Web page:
Mama Cozzi’s Ready to Bake Pizza Dough

My family loves homemade pizza. A couple of years ago when home baking was having a moment, I tried making the recipes on the backs of the yeast packets Aldi sells. One of those recipes is for a homemade pizza crust. My family was instantly hooked. They declared the homemade pizza to be better than any frozen pizza and stated it rivals many takeout pizzas we’ve had.

Now, homemade pizza is on our regular rotation of meals. I mix up the ingredients for the pizza dough, and the kids enjoy helping to knead the dough and roll it out on a baking sheet. I top it with pizza sauce (My local Aldi stores don’t typically sell pizza sauce, so I usually purchase the Classico brand from a traditional grocery store, or I use Trader Joe’s pizza sauce). Then I add shredded mozzarella, and I put pepperoni on half as a nod to family members who prefer just cheese on their pizza.

We’ve been making pizza this way for a couple of years now. Then recently my sister-in law — who lives several hours away — asked me if we’d tried the ready to bake pizza dough at Aldi. She spoke highly of it, so I kept an eye out for it at my local stores. She said she always found it in the refrigerated section near the take and bake pizzas, while other people on Aldi Facebook fan groups said they sometimes find it in the freezer section.

At first, it looked like my area stores weren’t selling it yet. Then, after a few weeks, I finally spotted it. I grabbed a package to see how it compares to our homemade pizza dough.

Mama Cozzi's Ready to Bake Pizza Dough

Mama Cozzi’s Ready to Bake Pizza Dough cost $1.39 for a 16-ounce package at the time of publication.

This appears to be a Regular Buy, which means you should be able to find it at Aldi any time of year.

The package states this dough can be used to “create pizza, breads, calzones or rolls!”

Ingredients include enriched flour, water, and less than 2% of salt, sodium acid pyrophosphate, baking soda, wheat flour, cellulose gum, yeast, soybean oil, ascorbic acid (dough conditioner), enzymes, and dextrose.

If you’re looking out for allergens, this contains wheat.

Mama Cozzi's Ready to Bake Pizza Dough

Nutrition information, ingredients, and preparation instructions. (Click to enlarge.)

One package contains 8 servings, and one serving has 120 calories, 0.5 grams of total fat (1% DV), no saturated fat or cholesterol, 450 mg of sodium (19% DV), 26 grams of total carbohydrates (9% DV), and no added sugars.

Preparation is easy. If your dough ball is frozen, place it in the refrigerator overnight to thaw.

Once thawed, preheat the oven to 450 degrees Fahrenheit. Stretch the dough by hand or with a rolling pin and place it onto a pan, screen, or pizza stone. Spread sauce, cheese, or any other desired toppings evenly over the dough. Bake for 12-15 minutes or until the crust is golden brown and the cheese is melted. Wait 2-3 minutes after removing the pizza from the oven before cutting. This will allow the cheese and sauce to settle.

Mama Cozzi's Ready to Bake Pizza Dough

Pizza dough rolled out, about 11 inches by 12.5 inches. 

I purchased my dough frozen, so I thawed my pizza dough overnight in the fridge. I recommend using a rolling pin to make it easier to roll it out on a baking sheet. This dough makes one regular-sized pizza (I rolled my dough ball out to form a slightly rectangular pizza that was about 11 inches by 12.5 inches). For comparison, our homemade pizza crust recipe using the Aldi yeast packets makes two regular-sized pizzas.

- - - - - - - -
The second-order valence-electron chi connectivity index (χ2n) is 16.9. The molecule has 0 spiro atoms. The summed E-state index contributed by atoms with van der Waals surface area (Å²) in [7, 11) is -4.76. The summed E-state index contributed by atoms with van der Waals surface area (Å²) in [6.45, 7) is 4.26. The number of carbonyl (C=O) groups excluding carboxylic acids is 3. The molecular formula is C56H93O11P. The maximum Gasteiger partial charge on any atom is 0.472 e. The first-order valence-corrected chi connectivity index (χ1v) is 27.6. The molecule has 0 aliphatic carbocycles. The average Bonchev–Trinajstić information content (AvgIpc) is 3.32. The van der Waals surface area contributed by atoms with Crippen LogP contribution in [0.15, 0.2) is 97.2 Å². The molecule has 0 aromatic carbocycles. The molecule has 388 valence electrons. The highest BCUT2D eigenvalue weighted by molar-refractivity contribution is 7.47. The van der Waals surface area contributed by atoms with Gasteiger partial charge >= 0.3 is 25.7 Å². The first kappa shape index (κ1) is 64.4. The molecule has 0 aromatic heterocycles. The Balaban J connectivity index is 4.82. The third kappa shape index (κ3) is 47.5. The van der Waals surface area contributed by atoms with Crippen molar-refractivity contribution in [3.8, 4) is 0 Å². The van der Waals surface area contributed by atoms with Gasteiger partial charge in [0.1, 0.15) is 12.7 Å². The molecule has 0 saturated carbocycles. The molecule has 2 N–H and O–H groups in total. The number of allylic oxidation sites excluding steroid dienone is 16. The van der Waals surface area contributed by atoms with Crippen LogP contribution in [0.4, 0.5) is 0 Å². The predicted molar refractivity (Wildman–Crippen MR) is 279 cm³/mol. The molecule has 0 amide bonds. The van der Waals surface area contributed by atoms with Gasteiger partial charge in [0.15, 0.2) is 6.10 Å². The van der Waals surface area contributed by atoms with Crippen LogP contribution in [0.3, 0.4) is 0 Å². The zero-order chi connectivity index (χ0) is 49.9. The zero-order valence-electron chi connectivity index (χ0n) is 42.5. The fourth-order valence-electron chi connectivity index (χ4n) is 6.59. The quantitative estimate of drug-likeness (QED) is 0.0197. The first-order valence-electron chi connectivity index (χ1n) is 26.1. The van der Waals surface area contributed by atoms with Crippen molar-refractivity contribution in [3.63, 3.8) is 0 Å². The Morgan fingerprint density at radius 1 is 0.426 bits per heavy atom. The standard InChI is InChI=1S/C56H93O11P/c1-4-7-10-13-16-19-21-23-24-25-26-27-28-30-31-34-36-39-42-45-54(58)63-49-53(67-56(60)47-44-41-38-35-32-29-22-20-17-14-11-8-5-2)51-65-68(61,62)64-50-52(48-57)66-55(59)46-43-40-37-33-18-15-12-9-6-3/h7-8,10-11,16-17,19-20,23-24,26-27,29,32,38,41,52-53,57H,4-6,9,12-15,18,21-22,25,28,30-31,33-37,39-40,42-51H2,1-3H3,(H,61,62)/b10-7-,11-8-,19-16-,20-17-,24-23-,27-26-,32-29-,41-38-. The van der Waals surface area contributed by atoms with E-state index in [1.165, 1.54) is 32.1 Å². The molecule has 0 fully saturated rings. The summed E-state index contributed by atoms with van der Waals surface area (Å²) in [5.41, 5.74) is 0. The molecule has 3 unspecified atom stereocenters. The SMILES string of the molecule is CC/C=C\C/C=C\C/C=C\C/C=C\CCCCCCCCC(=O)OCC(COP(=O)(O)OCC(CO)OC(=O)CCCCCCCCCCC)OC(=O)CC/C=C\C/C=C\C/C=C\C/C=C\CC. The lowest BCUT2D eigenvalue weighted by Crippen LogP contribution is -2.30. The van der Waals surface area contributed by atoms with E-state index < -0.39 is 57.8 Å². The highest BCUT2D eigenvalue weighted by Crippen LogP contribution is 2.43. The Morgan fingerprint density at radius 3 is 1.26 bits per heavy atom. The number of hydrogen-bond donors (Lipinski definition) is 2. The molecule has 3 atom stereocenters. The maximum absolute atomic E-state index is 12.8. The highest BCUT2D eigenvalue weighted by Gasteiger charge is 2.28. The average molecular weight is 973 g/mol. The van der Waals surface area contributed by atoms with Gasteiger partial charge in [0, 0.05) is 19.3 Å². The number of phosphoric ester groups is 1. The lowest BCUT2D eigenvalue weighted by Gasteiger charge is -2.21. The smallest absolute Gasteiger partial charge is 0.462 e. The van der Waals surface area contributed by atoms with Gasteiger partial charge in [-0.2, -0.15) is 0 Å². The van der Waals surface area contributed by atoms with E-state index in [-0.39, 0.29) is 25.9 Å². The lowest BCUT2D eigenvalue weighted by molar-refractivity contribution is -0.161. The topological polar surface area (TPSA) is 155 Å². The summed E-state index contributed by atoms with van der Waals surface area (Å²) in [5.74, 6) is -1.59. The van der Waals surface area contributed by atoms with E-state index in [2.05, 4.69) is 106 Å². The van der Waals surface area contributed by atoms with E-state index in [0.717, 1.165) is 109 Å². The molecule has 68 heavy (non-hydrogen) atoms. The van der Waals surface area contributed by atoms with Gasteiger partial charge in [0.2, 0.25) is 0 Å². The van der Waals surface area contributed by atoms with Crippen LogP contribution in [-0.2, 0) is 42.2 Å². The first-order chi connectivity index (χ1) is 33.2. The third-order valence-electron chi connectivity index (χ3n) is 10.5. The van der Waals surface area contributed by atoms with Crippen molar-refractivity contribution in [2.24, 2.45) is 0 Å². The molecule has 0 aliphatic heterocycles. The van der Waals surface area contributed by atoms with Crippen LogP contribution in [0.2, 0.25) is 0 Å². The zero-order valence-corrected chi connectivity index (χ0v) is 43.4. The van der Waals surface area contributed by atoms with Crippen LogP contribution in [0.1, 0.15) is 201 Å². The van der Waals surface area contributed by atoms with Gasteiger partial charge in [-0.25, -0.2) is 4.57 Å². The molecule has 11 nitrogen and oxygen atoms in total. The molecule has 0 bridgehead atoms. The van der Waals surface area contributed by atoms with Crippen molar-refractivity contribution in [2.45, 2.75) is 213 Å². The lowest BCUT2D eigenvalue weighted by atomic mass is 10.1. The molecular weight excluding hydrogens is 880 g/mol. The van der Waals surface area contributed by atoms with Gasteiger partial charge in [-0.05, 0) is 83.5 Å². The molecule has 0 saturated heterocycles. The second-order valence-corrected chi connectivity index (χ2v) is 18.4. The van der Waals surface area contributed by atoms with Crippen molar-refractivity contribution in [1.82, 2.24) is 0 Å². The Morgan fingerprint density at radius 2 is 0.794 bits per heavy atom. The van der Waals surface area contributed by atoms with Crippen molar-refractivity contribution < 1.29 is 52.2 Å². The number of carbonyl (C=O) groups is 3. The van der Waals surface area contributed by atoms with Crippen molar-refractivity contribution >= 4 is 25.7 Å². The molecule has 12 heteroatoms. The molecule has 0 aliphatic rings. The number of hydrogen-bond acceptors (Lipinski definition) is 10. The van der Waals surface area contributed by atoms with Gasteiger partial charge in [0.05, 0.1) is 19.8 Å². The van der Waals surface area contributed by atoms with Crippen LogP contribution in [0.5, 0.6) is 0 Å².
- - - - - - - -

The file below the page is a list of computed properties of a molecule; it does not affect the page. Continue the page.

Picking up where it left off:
I topped the pizza dough with sauce (Classico brand, purchased at a regular grocery store), and shredded mozzarella and pepperoni from Aldi. It took about 13-14 minutes to bake. While baking, large bubbles kept rising in the pizza dough, so I’d occasionally poke them down with a fork.

Mama Cozzi's Ready to Bake Pizza Dough

The finished pizza. Half cheese and half pepperoni. 

While the directions don’t indicate you need to grease or spray the baking sheet with cooking spray, I highly recommend doing so. I followed the instructions and didn’t spray my baking sheet, and the pizza stuck to it. It took a few minutes scraping with a spatula to loosen the pizza.

Mama Cozzi's Ready to Bake Pizza Dough

Sliced pizza, served alongside some Trader Joe’s mozzarella sticks for an ultimate indulgent dinner. (Don’t worry. We also had some veggies.) 

This is a slightly thicker and softer dough compared to our Aldi yeast packet pizza crusts. My family liked it fine, although they generally agreed the dough made with Aldi yeast packets is superior. Considering how much less work is involved in making pizza with this ready to bake dough, this dough is still a solid choice if you want pizza that is a step above the frozen variety. This dough does contain more processed ingredients compared to the homemade dough, so that may be a consideration as well.

In terms of ease of preparation and taste, though, this dough can’t be beat. If you’re a pizza fan, this is well worth trying … and perhaps worth keeping a few packages stashed in your freezer for easy dinner nights. While my family still likes their pizza dough made from scratch, you can bet I’ll be stocking a few of these ready made dough packages in my deep freeze.

The Verdict:

Mama Cozzi’s Ready to Bake Pizza Dough is ready to roll out so you can bake pizza, calzones, or whatever pizza-themed meals you want to make. One package makes one regular-sized pizza. You add your own sauce (my local Aldi stores generally don’t sell pizza sauce, so you may have to buy this elsewhere), cheese, and toppings. Then bake and serve. This makes pizza that is several steps above your typical frozen pizza and rivals Aldi take and bake pizzas or even some takeout pizzas. If you’re a pizza aficionado, you’ll want to give this ready to bake pizza dough a try.

About Rachael

Rachael is the Co-founder of Aldi Reviewer. When she isn't busy shopping at Aldi, she enjoys cooking, gardening, writing gothic romance, and collecting more houseplants than she probably should. You can learn more about her at